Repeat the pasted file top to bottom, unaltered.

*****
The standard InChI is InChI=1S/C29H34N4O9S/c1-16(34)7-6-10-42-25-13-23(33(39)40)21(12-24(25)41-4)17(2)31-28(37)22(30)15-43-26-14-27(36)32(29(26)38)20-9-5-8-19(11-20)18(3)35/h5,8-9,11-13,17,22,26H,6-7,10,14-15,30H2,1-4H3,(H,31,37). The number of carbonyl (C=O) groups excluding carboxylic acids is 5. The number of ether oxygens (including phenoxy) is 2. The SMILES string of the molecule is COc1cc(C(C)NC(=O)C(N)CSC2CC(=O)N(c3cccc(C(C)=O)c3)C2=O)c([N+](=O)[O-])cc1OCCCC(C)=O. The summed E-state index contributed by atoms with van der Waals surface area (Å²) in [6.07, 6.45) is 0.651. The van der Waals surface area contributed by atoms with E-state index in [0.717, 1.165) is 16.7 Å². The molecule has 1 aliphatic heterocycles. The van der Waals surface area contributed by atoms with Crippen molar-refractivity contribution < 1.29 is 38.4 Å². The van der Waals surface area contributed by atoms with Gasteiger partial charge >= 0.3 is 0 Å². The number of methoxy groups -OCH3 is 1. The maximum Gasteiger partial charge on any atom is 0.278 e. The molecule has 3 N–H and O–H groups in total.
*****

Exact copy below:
The standard InChI is InChI=1S/C29H34N4O9S/c1-16(34)7-6-10-42-25-13-23(33(39)40)21(12-24(25)41-4)17(2)31-28(37)22(30)15-43-26-14-27(36)32(29(26)38)20-9-5-8-19(11-20)18(3)35/h5,8-9,11-13,17,22,26H,6-7,10,14-15,30H2,1-4H3,(H,31,37). The number of carbonyl (C=O) groups excluding carboxylic acids is 5. The number of ether oxygens (including phenoxy) is 2. The SMILES string of the molecule is COc1cc(C(C)NC(=O)C(N)CSC2CC(=O)N(c3cccc(C(C)=O)c3)C2=O)c([N+](=O)[O-])cc1OCCCC(C)=O. The summed E-state index contributed by atoms with van der Waals surface area (Å²) in [6.07, 6.45) is 0.651. The van der Waals surface area contributed by atoms with E-state index in [0.717, 1.165) is 16.7 Å². The molecule has 1 aliphatic heterocycles. The van der Waals surface area contributed by atoms with Crippen molar-refractivity contribution < 1.29 is 38.4 Å². The van der Waals surface area contributed by atoms with Gasteiger partial charge >= 0.3 is 0 Å². The number of methoxy groups -OCH3 is 1. The maximum Gasteiger partial charge on any atom is 0.278 e. The molecule has 3 N–H and O–H groups in total.